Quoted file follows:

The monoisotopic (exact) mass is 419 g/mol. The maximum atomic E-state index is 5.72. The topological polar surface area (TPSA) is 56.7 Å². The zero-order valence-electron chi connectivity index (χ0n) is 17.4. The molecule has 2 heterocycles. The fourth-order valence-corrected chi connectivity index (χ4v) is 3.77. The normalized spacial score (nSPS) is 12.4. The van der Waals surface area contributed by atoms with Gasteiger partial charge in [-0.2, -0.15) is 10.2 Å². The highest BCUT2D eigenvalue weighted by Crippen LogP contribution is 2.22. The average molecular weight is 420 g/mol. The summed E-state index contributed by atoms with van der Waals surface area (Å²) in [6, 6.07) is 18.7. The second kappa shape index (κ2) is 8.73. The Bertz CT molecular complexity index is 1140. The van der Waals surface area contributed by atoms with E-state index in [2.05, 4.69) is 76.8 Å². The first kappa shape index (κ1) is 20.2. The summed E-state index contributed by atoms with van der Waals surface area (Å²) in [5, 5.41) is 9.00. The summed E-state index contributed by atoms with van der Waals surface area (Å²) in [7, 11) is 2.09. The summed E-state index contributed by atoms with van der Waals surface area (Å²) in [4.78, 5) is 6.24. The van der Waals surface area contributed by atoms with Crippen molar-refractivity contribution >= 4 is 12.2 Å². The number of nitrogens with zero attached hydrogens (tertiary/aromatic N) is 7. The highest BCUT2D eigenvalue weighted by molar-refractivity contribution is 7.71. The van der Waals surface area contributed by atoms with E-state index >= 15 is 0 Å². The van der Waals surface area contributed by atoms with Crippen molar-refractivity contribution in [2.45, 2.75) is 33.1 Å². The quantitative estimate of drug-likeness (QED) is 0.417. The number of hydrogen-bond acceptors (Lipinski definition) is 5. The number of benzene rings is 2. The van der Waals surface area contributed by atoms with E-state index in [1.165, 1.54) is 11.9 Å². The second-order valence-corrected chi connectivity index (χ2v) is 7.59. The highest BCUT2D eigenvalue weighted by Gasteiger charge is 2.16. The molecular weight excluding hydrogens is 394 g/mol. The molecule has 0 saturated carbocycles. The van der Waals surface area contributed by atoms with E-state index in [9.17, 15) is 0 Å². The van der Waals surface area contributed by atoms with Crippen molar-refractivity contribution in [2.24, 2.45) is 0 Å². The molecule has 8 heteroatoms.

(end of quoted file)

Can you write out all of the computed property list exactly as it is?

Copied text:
The monoisotopic (exact) mass is 419 g/mol. The maximum atomic E-state index is 5.72. The topological polar surface area (TPSA) is 56.7 Å². The zero-order valence-electron chi connectivity index (χ0n) is 17.4. The molecule has 2 heterocycles. The fourth-order valence-corrected chi connectivity index (χ4v) is 3.77. The normalized spacial score (nSPS) is 12.4. The van der Waals surface area contributed by atoms with Gasteiger partial charge in [-0.2, -0.15) is 10.2 Å². The highest BCUT2D eigenvalue weighted by Crippen LogP contribution is 2.22. The average molecular weight is 420 g/mol. The summed E-state index contributed by atoms with van der Waals surface area (Å²) in [6, 6.07) is 18.7. The second kappa shape index (κ2) is 8.73. The Bertz CT molecular complexity index is 1140. The van der Waals surface area contributed by atoms with E-state index in [2.05, 4.69) is 76.8 Å². The first kappa shape index (κ1) is 20.2. The summed E-state index contributed by atoms with van der Waals surface area (Å²) in [5, 5.41) is 9.00. The summed E-state index contributed by atoms with van der Waals surface area (Å²) in [7, 11) is 2.09. The summed E-state index contributed by atoms with van der Waals surface area (Å²) in [4.78, 5) is 6.24. The van der Waals surface area contributed by atoms with Crippen molar-refractivity contribution >= 4 is 12.2 Å². The number of nitrogens with zero attached hydrogens (tertiary/aromatic N) is 7. The highest BCUT2D eigenvalue weighted by molar-refractivity contribution is 7.71. The van der Waals surface area contributed by atoms with E-state index >= 15 is 0 Å². The van der Waals surface area contributed by atoms with Crippen molar-refractivity contribution in [2.45, 2.75) is 33.1 Å². The quantitative estimate of drug-likeness (QED) is 0.417. The number of hydrogen-bond acceptors (Lipinski definition) is 5. The number of benzene rings is 2. The van der Waals surface area contributed by atoms with E-state index in [1.165, 1.54) is 11.9 Å². The second-order valence-corrected chi connectivity index (χ2v) is 7.59. The highest BCUT2D eigenvalue weighted by Gasteiger charge is 2.16. The molecular weight excluding hydrogens is 394 g/mol. The molecule has 0 saturated carbocycles. The van der Waals surface area contributed by atoms with E-state index in [9.17, 15) is 0 Å². The van der Waals surface area contributed by atoms with Crippen molar-refractivity contribution in [2.24, 2.45) is 0 Å². The molecule has 8 heteroatoms.